PNP berated for using anti-wiretapping law as ‘convenient excuse’ for drug trade in prison

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By  Ellson Quismorio

House Deputy Speaker Gwen Garcia said Wednesday that the Philippine National Police (PNP) should not use as a “convenient excuse” the lack of a punitive anti-wiretapping law in their apparent inability to halt the illegal drug trade at the New Bilibid Prison (NBP).

Garcia, Cebu’s 3rd district representative, gave PNP Drug Enforcement Group (PDEG) official, Supt. Enrico Rigor a dressing-down after the latter echoed the same complaint to lawmakers during a Justice subcommittee hearing.

House Deputy Speaker Gwen Garcia (Cong. Gwen Garcia Facebook page / MANILA BULLETIN)

House Deputy Speaker Gwen Garcia
(Cong. Gwen Garcia Facebook page / MANILA BULLETIN)

“I’m just aghast now when Supt. Rigor says that we cannot monitor the communications coming from these drug lords, “Inaantay namin yung [anti-]wiretapping law (We’re waiting for the anti-wiretapping law).’ That cannot be a convenient excuse right now,” she said.

The hearing, presided over by Justice Committee Vice Chairman Misamis Oriental 2nd district Rep. Henry Oaminal, tackled the alleged continued proliferation of illegal drug activities within the Muntinlupa City penal facility.

Attending the proceedings aside from PNP officials was Bureau of Corrections (BuCor) Officer-in-Charge Supt. Roberto Rabo, as well as some Department of Justice (DOJ) officials.

The BuCor supervises the NBP which has been the focus of Congressional inquiries for the past two years due to the rampant illegal drug activities there and reports about how the detained drug lords live in luxury while inside the prison facility.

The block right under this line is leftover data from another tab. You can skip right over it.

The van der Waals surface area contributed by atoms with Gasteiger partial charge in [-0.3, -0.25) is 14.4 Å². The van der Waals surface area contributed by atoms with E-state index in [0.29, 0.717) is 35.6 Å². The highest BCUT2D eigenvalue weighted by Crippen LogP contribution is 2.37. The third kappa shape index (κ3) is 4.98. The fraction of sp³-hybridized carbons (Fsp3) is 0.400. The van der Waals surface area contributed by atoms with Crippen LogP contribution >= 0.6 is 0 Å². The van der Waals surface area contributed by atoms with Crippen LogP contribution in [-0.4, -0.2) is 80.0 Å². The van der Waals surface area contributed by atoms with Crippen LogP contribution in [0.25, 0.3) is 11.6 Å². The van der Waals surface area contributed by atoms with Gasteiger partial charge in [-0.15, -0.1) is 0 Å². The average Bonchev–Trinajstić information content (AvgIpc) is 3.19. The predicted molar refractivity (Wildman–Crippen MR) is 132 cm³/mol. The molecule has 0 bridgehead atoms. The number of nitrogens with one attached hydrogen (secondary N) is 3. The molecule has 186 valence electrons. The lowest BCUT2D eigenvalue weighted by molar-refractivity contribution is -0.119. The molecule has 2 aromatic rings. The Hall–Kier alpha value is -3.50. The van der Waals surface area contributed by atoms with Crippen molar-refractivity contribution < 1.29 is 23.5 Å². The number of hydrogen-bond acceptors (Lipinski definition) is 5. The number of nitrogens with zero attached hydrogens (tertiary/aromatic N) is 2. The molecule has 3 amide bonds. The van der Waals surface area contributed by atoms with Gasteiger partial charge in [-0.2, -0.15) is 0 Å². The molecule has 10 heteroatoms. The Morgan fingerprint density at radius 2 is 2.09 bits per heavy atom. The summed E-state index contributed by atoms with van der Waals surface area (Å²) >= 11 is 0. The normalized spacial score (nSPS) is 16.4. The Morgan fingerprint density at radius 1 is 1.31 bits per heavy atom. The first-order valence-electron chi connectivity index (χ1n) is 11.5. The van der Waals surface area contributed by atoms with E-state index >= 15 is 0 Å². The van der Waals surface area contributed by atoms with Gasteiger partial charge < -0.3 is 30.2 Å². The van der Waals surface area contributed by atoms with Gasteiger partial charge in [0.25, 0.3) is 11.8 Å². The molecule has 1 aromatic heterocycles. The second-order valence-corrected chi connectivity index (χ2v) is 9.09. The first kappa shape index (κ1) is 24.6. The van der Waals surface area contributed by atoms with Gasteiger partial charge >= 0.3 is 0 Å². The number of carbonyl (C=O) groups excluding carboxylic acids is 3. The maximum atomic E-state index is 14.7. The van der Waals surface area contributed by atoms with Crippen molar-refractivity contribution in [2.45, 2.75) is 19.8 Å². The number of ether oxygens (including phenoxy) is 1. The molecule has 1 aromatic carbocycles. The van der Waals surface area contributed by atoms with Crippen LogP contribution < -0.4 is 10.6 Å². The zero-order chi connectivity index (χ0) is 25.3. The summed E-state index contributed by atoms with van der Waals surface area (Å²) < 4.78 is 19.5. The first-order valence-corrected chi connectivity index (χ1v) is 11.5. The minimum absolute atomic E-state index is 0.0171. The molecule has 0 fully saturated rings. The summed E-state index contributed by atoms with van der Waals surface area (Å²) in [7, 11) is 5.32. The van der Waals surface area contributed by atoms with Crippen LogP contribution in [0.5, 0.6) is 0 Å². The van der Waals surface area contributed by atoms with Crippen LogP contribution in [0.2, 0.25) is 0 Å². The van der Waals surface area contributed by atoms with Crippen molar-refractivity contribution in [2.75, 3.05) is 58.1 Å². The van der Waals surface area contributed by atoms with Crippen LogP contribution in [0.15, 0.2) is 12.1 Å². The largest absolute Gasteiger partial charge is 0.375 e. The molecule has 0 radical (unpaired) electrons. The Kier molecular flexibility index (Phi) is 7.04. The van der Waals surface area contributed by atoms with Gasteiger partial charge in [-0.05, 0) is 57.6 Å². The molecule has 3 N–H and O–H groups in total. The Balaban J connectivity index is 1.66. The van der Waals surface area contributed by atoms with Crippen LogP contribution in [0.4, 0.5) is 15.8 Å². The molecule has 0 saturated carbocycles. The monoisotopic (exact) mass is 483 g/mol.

“Right now with regards to the operation of the NBP, we’re continuously monitoring the activities,” Rigor said when asked by Oaminal what the PNP has been doing to address the matter.

“Actually we [need] the anti-wiretapping law because as mentioned earlier, most of the activities there are concentrated on transactions using cellphones. So we continuously monitor the activities transacted within the NBP, but unless and until the anti-wiretapping bill will be enacted, we cannot go against those incarcerated in the NBP,” Rigor added.

The PDEG official was apparently referring to legislative efforts to “improve” Republic Act (RA) 4200 or the Anti-Wiretapping Law so that law enforcers can make better use of it in going after drug lords.

Tacit admission 

Rigor’s remarks did not sit well with Garcia, who reminded the officials in attendance that NBP inmates should not even have access to mobile phones in the first place.

“I cannot accept the statement of Police Supt. Enrico Rigor…[It] may become a convenient excuse in order to say that we cannot really curb the illegal drug trade inside the NBP–where cellphones are prohibited–because we’re waiting for the new anti-wiretapping law.

“This gives more excuse to the authorities not to do their jobs,” she reckoned.

“There is, I suppose, an existing policy to block all cellphone communications [from inmates]. We bought [signal] jammers. In other words, cellphones are illegal. The reason you’re putting in jammers is because kahit banned na nga yan, ewan ko kung bakit may nakakalusot pang cellphones (even if they are banned, cellphones still find their way inside).

“Installing jammers is a tacit [admission] of the fact that they cannot even implement that policy,” Garcia said in front of the police and jail officials.

If she would have her way, the Deputy Speaker said she would have the detained drug lords targeted first.

“Why don’t we first start…eto mga drug lords to eh (These are the drug lords). Sila yung nagte-trade (They are the ones conducting trade), why don’t we start with that,” Garcia said, adding that solving the drug problem has always been the top agenda of the Duterte administration.

“Once you nip the head, the arms and legs would necessarily be affected.”

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